"Where are you living now?" we asked 53-year-old Tim Foster.
"Mostly in my car," Foster replied. "I stay with my brother sometimes."
But Foster's pride has him sleeping most nights in the front seat of his car, where he's been living since May.
"It's been hell for me," a frustrated Foster said.
All the Ike damage to his home meant Foster qualified for hurricane assistance funds doled out by Chambers County.
It took Foster a year to qualify which meant his damaged home would be knocked down and a new one would take its place.
The work started last May but as soon as it looked like the storm was about to clear, trouble reappeared.
"Maybe a couple of weeks ago, they ran into land problems, so they hired a surveyor," Foster said.
His family has owned this property for years, but questions surrounding the property lines have brought all work to this new home to a halt.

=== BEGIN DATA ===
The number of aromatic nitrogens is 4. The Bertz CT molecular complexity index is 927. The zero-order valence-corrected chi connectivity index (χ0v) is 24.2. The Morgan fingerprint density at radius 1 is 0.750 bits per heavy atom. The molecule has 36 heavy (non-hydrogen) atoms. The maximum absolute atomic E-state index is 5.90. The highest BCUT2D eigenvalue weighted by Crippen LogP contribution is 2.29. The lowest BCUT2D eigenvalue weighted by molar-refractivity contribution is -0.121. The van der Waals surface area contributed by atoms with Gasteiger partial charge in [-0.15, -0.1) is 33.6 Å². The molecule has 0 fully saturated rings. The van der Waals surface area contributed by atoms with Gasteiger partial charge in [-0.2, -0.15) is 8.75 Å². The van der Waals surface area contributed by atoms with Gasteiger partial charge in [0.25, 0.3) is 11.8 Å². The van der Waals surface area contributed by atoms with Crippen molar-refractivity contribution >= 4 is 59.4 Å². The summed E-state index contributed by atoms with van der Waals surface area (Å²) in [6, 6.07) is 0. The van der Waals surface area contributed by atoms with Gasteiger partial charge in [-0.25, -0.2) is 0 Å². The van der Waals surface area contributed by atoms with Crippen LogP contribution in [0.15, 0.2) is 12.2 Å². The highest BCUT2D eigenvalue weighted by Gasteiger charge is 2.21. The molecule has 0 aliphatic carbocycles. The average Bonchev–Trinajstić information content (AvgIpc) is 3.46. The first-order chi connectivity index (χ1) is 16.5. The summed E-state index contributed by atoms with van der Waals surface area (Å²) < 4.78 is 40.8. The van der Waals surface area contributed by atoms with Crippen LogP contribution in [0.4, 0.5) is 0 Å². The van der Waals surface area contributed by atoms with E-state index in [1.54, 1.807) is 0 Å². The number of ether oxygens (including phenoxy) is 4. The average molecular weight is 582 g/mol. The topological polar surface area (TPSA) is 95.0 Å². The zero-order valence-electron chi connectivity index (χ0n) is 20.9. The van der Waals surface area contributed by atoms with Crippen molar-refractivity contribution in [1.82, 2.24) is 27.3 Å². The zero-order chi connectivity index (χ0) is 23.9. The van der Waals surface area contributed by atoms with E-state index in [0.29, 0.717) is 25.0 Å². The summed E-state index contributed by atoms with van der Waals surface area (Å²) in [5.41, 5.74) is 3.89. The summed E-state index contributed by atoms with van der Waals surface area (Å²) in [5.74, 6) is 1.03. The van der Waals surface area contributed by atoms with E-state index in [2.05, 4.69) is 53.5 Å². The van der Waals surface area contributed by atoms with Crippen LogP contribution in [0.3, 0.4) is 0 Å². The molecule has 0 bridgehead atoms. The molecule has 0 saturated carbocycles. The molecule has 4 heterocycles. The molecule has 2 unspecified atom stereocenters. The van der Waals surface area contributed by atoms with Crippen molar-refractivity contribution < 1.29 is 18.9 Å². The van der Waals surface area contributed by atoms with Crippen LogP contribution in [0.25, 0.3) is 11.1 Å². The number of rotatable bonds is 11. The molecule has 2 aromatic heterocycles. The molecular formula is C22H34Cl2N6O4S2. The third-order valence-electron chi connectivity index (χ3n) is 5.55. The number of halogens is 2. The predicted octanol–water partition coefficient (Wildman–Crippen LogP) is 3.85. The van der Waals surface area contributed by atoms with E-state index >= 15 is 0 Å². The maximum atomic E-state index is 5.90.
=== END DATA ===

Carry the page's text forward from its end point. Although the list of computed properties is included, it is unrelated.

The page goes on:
"They got to know exactly where the property line is before they can do anything else," Foster said.
"Do you think they should have taken care of that before they knocked your old house down?" we asked Foster.
"Yeah, that's what I'm saying," Foster replied. "Before you make me homeless, have everything straight before you tear my house down. That's what I think."
Foster said all he's getting from the contractor and the county is the run-around. With no sewer system, appliances or air-conditioning, the nearly-completed house is unlivable.
FOX 26 interviewed Foster on the fourth anniversary of Ike's landfall.
We wanted to know if he ever thought he would still be rocking and reeling from Ike's unexpected punches.
"No, no I didn't," Foster said. "It's been rough."
We contacted the Chambers County Economic Development Office in hopes of getting Tim Foster some answers, but we were told only the director could address Foster's situation and she won't be available until next week.
We'll stay on top of this and keep you posted.